New Riff is back at it again, releasing yet another “Whiskey Riff” release. The summer of 2021 saw a distillery-only release of a 6 year old rye whiskey with the unique trait of using close to 100% malted rye in the mash (in reality, there is a tiny percentage of un-malted rye that is used; 5%). Malted rye is unique just by itself, but a whiskey made completely out of it? It’s never been done to my knowledge. After its release, New Riff announced that it would become a permanent addition to their lineup.
Looking back on the previous Whiskey Riff’s, it has always been the standard practice to bottle them under the rules of the Bottled in Bond Act of 1897. This makes New Riff‘s decision to release this new Sherry-Finished Malted Rye Whiskey at cask strength so intriguing. Why choose this release to be bottled at cask strength? Why not do it with Balboa Rye or Backsetter? Whatever the reason is, I hope that it becomes a trend.
New Riff Sherry Cask Finished Malted Rye Whiskey
Taking a closer look, New Riff has sourced 15 Sherry Casks to finish the rye whiskey in. But these aren’t ordinary Sherry Casks from Europe that are typically over 130+ gallons – these are 53 gallon sized barrels. Huh? New Riff offers no explanation on this, but I think it’s because these barrels were seasoned with Sherry Wine after they were used in their other life. Or maybe they’re brand new and had some Sherry added in to soak the wood a bit? Regardless, there is more than one way to skin a cat and New Riff seems to have came into this special bottling with a plan from the start.
One more item to discuss in regards to the Sherry barrels (I don’t know what to call them, casks or barrels) has to do with the kind of Sherry that was used. There are 7 main types of Sherry styles out there. If you’re into Scotch, you would typically assume that if a product is labeled just “Sherry Finished” that it would mean it was Oloroso Sherry. If it was anything other than Oloroso, that type of Sherry would typically be spelled out on the label (my favorite tends to be Palo Cortado). But New Riff has mentioned that only 12 of the 15 sherry barrels were Oloroso. The remaining 3 were Pedro Ximenez, the sweetest kind of Sherry in my opinion. There must have been a reason for why they decided to do a split, and I hope by tasting this bottle it’ll show me why.
So without further ado, let’s taste this and see how they did. Anything has to be better than last winter’s release of Red Turkey Wheat, right? Here we go. I sampled this neat in a glencairn.
Nose: I kind of expected this, but the first scent I detect is sweet red wine notes. There is also a fair amount of tangy acidity that springs up from the glass. Savory herbal notes pair well with sweet brown sugar cookies too. All of the bright and heavy finishing notes seem to obstruct a majority of the oak though.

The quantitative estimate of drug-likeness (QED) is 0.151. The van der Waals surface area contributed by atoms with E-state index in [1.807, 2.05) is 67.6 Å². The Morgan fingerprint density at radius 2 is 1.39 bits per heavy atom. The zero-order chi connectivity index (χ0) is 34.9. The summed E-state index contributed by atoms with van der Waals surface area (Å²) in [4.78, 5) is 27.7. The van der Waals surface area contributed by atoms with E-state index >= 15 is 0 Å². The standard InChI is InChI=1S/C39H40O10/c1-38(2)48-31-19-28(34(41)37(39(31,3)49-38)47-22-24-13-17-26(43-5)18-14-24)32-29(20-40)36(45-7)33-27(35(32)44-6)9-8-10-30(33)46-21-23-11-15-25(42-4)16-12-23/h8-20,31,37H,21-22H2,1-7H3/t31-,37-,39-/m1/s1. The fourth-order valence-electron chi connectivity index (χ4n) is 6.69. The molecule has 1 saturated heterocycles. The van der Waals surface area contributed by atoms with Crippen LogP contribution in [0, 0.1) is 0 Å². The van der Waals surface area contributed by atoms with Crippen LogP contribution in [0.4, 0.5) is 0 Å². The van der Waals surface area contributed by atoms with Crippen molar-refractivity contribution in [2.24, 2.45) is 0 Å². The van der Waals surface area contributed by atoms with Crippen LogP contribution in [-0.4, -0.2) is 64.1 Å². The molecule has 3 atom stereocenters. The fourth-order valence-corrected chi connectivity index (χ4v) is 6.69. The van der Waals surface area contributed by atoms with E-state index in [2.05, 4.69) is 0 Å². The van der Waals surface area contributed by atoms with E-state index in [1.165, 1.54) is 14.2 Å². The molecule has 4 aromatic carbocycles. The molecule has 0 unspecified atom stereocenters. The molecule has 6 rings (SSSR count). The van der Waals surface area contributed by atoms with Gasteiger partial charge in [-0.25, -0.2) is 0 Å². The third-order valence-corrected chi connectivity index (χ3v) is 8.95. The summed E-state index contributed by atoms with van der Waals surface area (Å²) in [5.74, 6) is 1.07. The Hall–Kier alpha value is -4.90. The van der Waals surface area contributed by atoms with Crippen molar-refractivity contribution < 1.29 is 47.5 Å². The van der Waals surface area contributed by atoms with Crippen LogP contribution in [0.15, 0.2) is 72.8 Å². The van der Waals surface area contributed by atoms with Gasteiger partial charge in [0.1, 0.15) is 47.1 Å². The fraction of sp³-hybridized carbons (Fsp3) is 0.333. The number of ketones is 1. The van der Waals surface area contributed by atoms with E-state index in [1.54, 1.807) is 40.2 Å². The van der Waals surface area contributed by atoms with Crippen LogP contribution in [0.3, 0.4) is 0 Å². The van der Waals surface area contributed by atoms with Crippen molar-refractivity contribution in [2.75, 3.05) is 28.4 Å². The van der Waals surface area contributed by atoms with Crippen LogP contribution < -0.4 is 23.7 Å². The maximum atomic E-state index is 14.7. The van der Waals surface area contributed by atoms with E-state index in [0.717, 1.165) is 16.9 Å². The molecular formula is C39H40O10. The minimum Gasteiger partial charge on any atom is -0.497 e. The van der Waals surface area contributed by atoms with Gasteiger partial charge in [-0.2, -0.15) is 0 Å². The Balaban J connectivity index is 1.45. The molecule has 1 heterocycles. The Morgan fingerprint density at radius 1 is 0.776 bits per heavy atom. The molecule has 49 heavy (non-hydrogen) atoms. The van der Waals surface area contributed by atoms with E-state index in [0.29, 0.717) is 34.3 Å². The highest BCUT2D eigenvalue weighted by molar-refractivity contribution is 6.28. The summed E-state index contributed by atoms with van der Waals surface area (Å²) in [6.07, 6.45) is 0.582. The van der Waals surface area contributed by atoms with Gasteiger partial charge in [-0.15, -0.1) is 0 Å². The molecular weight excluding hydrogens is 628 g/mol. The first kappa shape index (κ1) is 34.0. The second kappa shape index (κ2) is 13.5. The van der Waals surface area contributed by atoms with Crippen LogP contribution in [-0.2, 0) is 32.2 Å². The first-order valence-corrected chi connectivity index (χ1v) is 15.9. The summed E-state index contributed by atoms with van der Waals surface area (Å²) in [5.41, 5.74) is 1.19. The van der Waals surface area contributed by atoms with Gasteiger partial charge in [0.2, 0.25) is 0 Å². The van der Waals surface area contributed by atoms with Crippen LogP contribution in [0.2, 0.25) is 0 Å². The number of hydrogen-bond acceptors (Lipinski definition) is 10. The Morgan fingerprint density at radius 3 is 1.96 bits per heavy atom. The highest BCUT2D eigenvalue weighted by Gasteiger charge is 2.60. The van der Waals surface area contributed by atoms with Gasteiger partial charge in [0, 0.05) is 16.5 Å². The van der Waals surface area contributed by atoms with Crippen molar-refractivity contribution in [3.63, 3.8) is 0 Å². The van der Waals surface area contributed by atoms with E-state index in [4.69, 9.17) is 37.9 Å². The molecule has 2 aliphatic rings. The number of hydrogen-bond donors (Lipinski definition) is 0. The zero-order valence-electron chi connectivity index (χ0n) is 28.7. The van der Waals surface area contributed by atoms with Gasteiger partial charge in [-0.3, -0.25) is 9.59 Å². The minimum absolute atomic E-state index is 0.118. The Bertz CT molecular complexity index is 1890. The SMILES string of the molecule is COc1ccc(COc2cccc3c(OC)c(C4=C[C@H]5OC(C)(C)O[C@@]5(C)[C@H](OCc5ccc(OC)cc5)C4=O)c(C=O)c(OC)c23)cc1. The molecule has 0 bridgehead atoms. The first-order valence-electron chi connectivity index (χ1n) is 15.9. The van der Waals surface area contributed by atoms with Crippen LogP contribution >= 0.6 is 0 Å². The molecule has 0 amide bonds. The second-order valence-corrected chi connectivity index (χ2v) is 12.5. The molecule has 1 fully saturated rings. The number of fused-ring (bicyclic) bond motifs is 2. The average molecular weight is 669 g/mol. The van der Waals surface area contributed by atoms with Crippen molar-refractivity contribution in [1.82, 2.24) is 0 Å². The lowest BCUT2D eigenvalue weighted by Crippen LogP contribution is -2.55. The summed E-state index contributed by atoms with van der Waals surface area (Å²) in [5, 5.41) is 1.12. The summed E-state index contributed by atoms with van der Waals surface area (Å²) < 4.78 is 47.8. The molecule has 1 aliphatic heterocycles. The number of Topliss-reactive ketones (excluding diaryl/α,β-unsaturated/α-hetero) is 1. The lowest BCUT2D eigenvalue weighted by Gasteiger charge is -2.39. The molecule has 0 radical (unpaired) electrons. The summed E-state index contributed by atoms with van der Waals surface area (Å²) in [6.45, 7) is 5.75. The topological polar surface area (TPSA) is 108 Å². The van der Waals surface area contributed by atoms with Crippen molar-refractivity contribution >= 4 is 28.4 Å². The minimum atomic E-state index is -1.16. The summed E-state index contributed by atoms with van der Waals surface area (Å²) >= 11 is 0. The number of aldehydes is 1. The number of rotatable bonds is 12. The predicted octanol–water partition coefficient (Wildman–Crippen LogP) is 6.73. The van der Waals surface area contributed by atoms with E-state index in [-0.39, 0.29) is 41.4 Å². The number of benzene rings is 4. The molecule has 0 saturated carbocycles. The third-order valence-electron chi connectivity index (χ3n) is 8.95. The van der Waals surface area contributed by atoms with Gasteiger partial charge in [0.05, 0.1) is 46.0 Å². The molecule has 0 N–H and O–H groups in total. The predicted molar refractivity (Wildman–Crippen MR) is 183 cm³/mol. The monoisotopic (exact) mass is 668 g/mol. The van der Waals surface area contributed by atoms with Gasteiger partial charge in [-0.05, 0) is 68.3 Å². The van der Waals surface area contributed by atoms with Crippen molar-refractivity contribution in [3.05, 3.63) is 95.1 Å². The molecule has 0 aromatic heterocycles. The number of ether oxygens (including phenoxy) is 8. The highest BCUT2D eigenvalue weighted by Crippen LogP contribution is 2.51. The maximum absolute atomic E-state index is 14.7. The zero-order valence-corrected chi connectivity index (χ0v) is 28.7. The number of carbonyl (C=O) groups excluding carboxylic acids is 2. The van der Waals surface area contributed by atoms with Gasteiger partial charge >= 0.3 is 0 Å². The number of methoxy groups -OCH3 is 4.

Palate: The funky malted rye notes I found in a previous review of the 6 year unfinished version seem to be much more toned down now (but still are present). There are lots of sweet, condensed stone fruit notes (apricot!) as well as ample dessert wine flavors. White grape juice and orange marmalade continue the fruity onslaught. I still can’t find much oak, but leather is noticeable and maybe the only tannic note I get out of this. In other words, there’s no youthfulness, but there’s no aged qualities that seem to have developed yet.
Finish: More of the same on the finish, the sweet fruit notes are everywhere. Cherry, grape concentrate and mulled wine. Allspice and toasted cinnamon stick also join the party and add a nice finish of spice that was somewhat lacking from the nose or palate. It’s very pleasant.
Looking back at my previous notes for the 6 year old malted rye that was released the year before this, it was obvious that I was not as impressed with the profile. The malted rye removed much of the spice that drinkers have come to love about rye whiskey while also replacing it with a degree of musty funk, herbal notes and strange earthy qualities. There were also plentiful espresso bean and chocolate notes that may be welcomed by some, but not me. It didn’t seem as put together as other whiskies that have used portions of malted rye in their mash bills. Luckily with this release, the Sherry notes really help mask the odd funkiness of that malted rye and turn it into a rather enjoyable tasting whiskey
The added proof of this release gives this bottle of New Riff exactly what the enthusiasts have been clamoring for. The only way to get cask strength versions from this Newport, KY distillery so far has been to buy the 4 year old versions of bourbon or rye whiskey. So congratulations are in order to the person who got the green-light from Ken Lewis (New Riff’s founder) to let them finally bottle something older at cask strength. I could imagine this being a knockout if it was bottled at 9 or 10 years old.
As it stands, this bottle just barely misses the mark to earn a “great” rating. However, for the first time in a while, I will admit that this Whiskey Riff release is a bottle that is well worth the asking price (around $70) and more. That’s not something I often say about these semi-annual releases. I do have one suggestion if the team at New Riff is reading my review right now: why did you feel compelled to use the malted rye whiskey to finish in those Sherry barrels? Why not your regular rye whiskey recipe or Balboa? The malted rye was certainly an acquired taste, but apparently enough customers liked it for you to add it to your permanent portfolio of whiskies. Why then cover up most of those funky notes with Sherry? It’s just a thought I had, but one that shouldn’t stop you from enjoying a pour (or buying a bottle) of this if you are a person who loves fruitier tasting ryes.
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